Saturday, February 28, 2009

On Premillennialists and Our Canards

Usually, when fundamentalists make the kinds of arguments John MacArthur makes, I'm pretty happy. But when they follow the approach MacArthur took at the 2007 Shepherd's Conference, I'm not quite so excited.

In his talk, "Why Every Self-Respecting Calvinist Ought to Be a Premillennialist,"* MacArthur argued that unconditional election-preaching Calvinists, more than anyone, ought to hold fast to the reality that God keeps his promises. Amillennialists, he said, believe that God breaks his promises to ethnic Israel when he replaces ethnic Israel with a spiritual Israel, the Church. As an unabashed Premillennialist myself, I was quite disappointed by the talk, even though MacArthur made some pretty persuasive points from Scripture (at least to me). Here's why:

I have yet to cross paths with an Amillennialist who found MacArthur to have fairly represented his position. I have met dozens of Amillennialists, both Baptists and Presbyterians, who believe that all the promises made to ethnic Israelites will be fulfilled in one ethnic Israelite, Jesus Christ. Now, all people, Jew or Gentile, have access to the inheritance of those promises by their position "in Christ," which comes by grace through faith in him. Every single one of those Amillennialists I've met wholeheartedly affirms that Jesus Christ is literally, personally, going to return to this earth and destroy his enemies before he establishes the quite literal New Heavens and New Earth and casts the devil, his angels, and all who have rebelled against him into a quite literal eternal torment where they will drink all the dregs of the wrath of God. Not one of them thinks that God is going to break his promises to ethnic Israel by replacing ethnic Israel with the Church, because God keeps his promises to the True (literal, ethnic) Israelite.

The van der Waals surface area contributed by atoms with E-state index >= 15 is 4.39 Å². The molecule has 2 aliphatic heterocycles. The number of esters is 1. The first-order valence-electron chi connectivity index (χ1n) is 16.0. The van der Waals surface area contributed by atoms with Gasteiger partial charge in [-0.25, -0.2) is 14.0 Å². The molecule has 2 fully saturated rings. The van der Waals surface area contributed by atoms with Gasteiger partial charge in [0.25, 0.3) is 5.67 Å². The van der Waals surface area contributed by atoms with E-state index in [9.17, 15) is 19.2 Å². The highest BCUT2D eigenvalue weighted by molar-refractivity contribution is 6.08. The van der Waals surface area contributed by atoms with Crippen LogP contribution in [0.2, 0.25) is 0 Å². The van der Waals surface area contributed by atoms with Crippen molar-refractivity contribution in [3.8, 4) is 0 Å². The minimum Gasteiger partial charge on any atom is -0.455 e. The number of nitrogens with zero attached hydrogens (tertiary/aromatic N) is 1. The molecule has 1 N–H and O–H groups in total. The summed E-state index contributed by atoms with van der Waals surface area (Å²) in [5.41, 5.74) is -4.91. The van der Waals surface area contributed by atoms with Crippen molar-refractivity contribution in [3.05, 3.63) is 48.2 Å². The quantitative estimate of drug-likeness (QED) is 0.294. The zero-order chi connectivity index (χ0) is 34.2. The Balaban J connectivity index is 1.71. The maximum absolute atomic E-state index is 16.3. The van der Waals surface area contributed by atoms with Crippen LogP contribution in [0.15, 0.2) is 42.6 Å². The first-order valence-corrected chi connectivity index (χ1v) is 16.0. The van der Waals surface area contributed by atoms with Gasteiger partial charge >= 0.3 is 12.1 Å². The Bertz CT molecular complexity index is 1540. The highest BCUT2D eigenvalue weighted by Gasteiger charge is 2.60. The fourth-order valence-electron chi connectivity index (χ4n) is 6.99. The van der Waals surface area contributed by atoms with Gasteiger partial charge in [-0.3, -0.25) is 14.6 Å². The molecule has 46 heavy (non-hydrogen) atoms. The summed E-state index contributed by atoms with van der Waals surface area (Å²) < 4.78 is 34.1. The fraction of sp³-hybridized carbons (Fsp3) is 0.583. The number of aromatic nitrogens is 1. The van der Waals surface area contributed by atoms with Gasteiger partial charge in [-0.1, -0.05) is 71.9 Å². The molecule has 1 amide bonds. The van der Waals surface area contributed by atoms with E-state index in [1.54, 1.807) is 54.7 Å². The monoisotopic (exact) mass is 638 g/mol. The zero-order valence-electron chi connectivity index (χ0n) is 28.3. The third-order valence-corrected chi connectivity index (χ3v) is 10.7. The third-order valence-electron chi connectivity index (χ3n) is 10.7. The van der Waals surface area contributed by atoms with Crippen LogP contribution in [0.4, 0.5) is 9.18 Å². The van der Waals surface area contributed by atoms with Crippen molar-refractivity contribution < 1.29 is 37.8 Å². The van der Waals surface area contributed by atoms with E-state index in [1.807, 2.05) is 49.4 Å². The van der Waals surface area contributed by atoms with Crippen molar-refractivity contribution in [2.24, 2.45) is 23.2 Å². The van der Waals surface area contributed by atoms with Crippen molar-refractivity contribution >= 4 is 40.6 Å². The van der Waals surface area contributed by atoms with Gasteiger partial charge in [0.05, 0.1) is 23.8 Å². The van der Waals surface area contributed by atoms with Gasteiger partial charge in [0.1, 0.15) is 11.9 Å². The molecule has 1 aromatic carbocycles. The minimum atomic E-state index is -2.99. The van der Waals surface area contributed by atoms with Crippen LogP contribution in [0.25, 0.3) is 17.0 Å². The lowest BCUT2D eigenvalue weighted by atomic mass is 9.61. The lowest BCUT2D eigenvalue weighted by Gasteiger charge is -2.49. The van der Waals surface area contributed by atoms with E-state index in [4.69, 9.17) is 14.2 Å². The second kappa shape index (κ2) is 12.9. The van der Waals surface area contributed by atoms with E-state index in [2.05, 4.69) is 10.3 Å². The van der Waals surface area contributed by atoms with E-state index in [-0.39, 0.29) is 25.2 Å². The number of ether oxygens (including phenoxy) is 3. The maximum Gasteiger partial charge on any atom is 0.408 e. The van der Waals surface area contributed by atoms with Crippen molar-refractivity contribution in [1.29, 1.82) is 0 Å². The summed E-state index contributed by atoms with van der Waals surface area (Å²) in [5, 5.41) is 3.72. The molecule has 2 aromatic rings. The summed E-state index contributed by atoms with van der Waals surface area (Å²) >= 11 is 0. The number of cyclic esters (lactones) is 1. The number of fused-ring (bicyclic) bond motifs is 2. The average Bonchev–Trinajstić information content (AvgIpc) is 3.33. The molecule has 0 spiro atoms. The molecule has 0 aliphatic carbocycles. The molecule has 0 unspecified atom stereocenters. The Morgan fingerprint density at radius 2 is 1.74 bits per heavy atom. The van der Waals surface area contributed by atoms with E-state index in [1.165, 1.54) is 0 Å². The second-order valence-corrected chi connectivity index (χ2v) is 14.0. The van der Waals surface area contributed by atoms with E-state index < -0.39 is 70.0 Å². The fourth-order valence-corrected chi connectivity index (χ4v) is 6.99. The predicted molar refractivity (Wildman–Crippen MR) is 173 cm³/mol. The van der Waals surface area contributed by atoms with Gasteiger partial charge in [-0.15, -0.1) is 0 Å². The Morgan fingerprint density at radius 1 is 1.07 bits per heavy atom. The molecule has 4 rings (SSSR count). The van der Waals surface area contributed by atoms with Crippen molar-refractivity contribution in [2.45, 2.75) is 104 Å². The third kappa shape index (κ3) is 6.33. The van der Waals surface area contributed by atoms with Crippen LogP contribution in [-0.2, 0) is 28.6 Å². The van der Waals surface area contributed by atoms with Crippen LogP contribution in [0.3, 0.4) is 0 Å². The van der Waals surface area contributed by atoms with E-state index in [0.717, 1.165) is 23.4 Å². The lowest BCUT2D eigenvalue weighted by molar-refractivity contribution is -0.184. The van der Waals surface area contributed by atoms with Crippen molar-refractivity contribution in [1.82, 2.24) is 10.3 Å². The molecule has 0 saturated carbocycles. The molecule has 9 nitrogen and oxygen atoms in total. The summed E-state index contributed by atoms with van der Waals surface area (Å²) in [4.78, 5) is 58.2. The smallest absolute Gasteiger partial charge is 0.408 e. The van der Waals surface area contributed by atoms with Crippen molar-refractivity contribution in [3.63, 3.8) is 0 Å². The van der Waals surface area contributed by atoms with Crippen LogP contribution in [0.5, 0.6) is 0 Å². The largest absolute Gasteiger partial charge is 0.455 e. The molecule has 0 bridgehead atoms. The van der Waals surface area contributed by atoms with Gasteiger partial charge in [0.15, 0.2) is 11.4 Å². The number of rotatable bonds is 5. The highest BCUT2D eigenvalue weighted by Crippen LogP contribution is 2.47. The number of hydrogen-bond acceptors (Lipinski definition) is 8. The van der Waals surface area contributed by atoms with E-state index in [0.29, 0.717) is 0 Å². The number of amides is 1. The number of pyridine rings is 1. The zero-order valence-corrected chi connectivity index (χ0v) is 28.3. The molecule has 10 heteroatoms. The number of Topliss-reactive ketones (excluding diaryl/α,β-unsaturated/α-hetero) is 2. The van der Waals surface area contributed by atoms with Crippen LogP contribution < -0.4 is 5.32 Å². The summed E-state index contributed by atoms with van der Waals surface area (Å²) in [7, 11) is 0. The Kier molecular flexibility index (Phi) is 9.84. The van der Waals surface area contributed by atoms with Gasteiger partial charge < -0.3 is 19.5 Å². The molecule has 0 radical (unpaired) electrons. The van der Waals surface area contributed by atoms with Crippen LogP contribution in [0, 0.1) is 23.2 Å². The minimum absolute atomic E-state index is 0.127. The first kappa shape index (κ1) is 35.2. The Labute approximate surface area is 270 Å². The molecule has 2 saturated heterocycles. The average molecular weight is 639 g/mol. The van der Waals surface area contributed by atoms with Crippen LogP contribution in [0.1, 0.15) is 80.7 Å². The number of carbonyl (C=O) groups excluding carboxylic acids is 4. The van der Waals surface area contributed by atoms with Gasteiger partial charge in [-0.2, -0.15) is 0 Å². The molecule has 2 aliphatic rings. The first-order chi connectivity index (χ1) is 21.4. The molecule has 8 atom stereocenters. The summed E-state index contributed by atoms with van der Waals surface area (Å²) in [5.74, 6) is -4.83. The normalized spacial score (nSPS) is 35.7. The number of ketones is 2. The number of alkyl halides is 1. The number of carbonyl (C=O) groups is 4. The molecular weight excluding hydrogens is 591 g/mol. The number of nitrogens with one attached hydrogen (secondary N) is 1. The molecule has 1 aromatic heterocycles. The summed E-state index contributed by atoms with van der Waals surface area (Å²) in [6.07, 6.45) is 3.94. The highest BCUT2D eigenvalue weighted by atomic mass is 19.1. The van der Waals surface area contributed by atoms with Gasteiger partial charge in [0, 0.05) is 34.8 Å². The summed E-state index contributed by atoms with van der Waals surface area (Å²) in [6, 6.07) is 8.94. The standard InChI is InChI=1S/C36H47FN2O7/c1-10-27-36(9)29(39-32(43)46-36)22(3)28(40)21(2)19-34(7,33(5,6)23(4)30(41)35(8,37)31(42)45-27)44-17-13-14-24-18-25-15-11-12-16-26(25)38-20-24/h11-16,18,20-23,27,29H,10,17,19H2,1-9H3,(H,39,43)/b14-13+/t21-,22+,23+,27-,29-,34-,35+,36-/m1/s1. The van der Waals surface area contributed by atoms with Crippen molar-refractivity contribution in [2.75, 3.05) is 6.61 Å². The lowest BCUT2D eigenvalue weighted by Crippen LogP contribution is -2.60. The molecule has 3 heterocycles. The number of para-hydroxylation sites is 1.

Yesterday, in a letter that was sent to friends of Maranatha Baptist Bible College, Maranatha President Chuck Phelps wrote:
We are living in uniquely precarious times. Today there is a radical resurgence of Calvinistic, Reformed thought. A simple visit to a Christian bookseller or a careful listen to Christian radio reveals that dispensational, Baptist positions are becoming increasingly rare. Along with the Conference on Baptist Fundamentalism and the emergence of our seminary, we are doing all that we can in our classrooms and on the chapel platform to keep the students informed and challenged to stand ready for the coming of Christ. I’ve recently completed a brief series of messages for the chapel hour on prophetic themes (Chapel Sermons). I’d like to invite you to listen in as our student body is challenged to pray with John of old – “Even so come Lord Jesus!”
The clear implication of this paragraph is that Reformed theology needs to be opposed and repudiated because it undermines the preparation of believers for the coming of Christ. That's just one of the problems of the statement. Bob Bixby draws our attention to others.